The first two words usually used to describe cotton are soft and fluffy.
The first two words usually used to describe Wichita State junior guard Tekele Cotton are not. Tough and fierce, perhaps. Resolute and determined. Maybe even mean and nasty, from the harder-edged crowd.
Cotton — with a lower-case c — is what the sheets that help us sleep at night are made of. Tekele Cotton was Tennessee’s worst nightmare Saturday afternoon at Intrust Bank Arena.
Like a commando rescuing his troops, Cotton took over the game in the second half, which is when he scored all 19 of his points, had four of his five rebounds and three of his four assists. He went a little crazy at the midway point of the half and it started with a ridiculously athletic blocked shot on the interior that most in the crowd of 14,356 couldn’t wait to get home to see on replay.
That block not only saved two points, it propelled No. 12 Wichita State on a 17-5 run that turned a three-point deficit into a nine-point lead over just more than five minutes. It also helped give WSU its first 10-0 start to a season.
Cotton scored 11 of those points in a span of 4:13. And it wasn’t just the scoring. It was the way Cotton defended, rebounded, passed, shot, drew contact, made free throws, blew kisses to the crowd, dressed up as Santa and made 12 reindeer fly.
Cotton was what every Shocker fans wants under his or her Christmas tree. He was the game’s star, but then deflected attention when it was over. Not only is Cotton good, but he’s humble. And it’s not a show.
This is nothing new. When Cotton was such an instrumental part of last season’s run to the Final Four, it was almost impossible to get him to say anything juicy about his contribution. He says it’s about the team and about playing hard for his coach. When I asked him to describe in detail his incredible second-half surge, he said something about wanting to do it for his teammates.
I’m looking for a great quote and Cotton’s giving the credit to everybody else. Gee, thanks.
At least Wichita State coach Gregg Marshall isn’t shy about praising the 6-foot-2 Cotton, who seems to morph into a bigger or smaller player depending on the circumstances. With Cotton, 6-2 is more of a guideline than a hard line.
“First of all, the block was an incredible play,” Marshall said of Cotton’s biggest moment.
But there were others, obviously, with a player who scored 19 points in one half, though he’s not regarded as a big scoring threat.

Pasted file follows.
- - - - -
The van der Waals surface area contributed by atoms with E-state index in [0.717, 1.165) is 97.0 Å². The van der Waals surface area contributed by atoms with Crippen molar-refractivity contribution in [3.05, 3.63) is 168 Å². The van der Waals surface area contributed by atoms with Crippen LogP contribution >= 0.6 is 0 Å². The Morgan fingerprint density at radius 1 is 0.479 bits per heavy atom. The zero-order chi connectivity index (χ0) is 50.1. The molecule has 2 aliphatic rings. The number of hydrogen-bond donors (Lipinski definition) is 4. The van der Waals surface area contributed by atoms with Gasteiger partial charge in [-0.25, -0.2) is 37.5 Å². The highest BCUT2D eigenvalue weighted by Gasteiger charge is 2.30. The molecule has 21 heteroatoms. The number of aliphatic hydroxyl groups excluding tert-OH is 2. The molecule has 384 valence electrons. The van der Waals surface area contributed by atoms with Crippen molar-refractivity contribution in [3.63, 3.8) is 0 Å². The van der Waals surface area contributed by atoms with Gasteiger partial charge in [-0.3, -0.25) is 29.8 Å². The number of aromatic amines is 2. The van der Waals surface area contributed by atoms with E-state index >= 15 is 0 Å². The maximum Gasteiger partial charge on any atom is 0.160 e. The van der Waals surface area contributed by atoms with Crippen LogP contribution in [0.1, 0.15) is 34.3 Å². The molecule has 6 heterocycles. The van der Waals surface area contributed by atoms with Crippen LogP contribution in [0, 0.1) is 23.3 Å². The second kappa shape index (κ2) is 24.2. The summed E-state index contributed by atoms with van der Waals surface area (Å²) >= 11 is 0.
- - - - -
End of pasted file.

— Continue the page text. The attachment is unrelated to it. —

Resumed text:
Stop right there, Marshall said. He wasn’t surprised Cotton went on a scoring spree based on what he saw in a Friday afternoon practice at Intrust.
With leading scorer Ron Baker hobbling on a badly-swollen ankle, one that gave doubt to whether he would play Saturday, Cotton took on a larger practice role.
“Baker’s in a chair at courtside and it looks like several golf balls right under his skin on his ankle,” Marshall said. “And Cotton was a man possessed. Maybe it was a matter of, ‘OK, Ron’s out, we need something else than just great defense and rebounding.’ But Tekele took over our practice (Friday) like I have never seen him play.
“I actually texted him yesterday and asked him who was that guy he brought to practice. He said something like, ‘Ha, ha, coach, that was me.’ And I said to make sure he brought that guy to the game against Tennessee.”
Baker was significantly limited, although Marshall praised him for playing 32 minutes. Point guard Fred VanVleet slowed down considerably on offense after a quick start. Forward Cleanthony Early missed 5 of 6 three-point attempts. The Shockers needed an ignition and Cotton went up in flames.
“He was all over the court,” VanVleet said of Cotton. “He was rebounding, scoring, playing defense. He broke through for us when we really needed some scoring.”
Cotton, though, was quick to point out the 11-point, 14-rebound breakout game of junior center Darius Carter. I swear, Cotton didn’t comprehend what all the fuss was about.
“I just tried hard not to get too frustrated in the first half,” he said. “And to let the game come to me. That’s really all I was trying to do.”
I don’t know. It didn’t seem like the game came to Cotton. It seems like he took it, locked it up and threw away the key.
Wichita State was in a fight to become the first Shocker team in history to open 10-0. For a while, it didn’t look like it was going to happen against a big, physical, quick Tennessee team that stood toe to toe with WSU.
Until, that is, something tough and fierce hit the Vols between the eyes. It was Cotton. Tekele Cotton.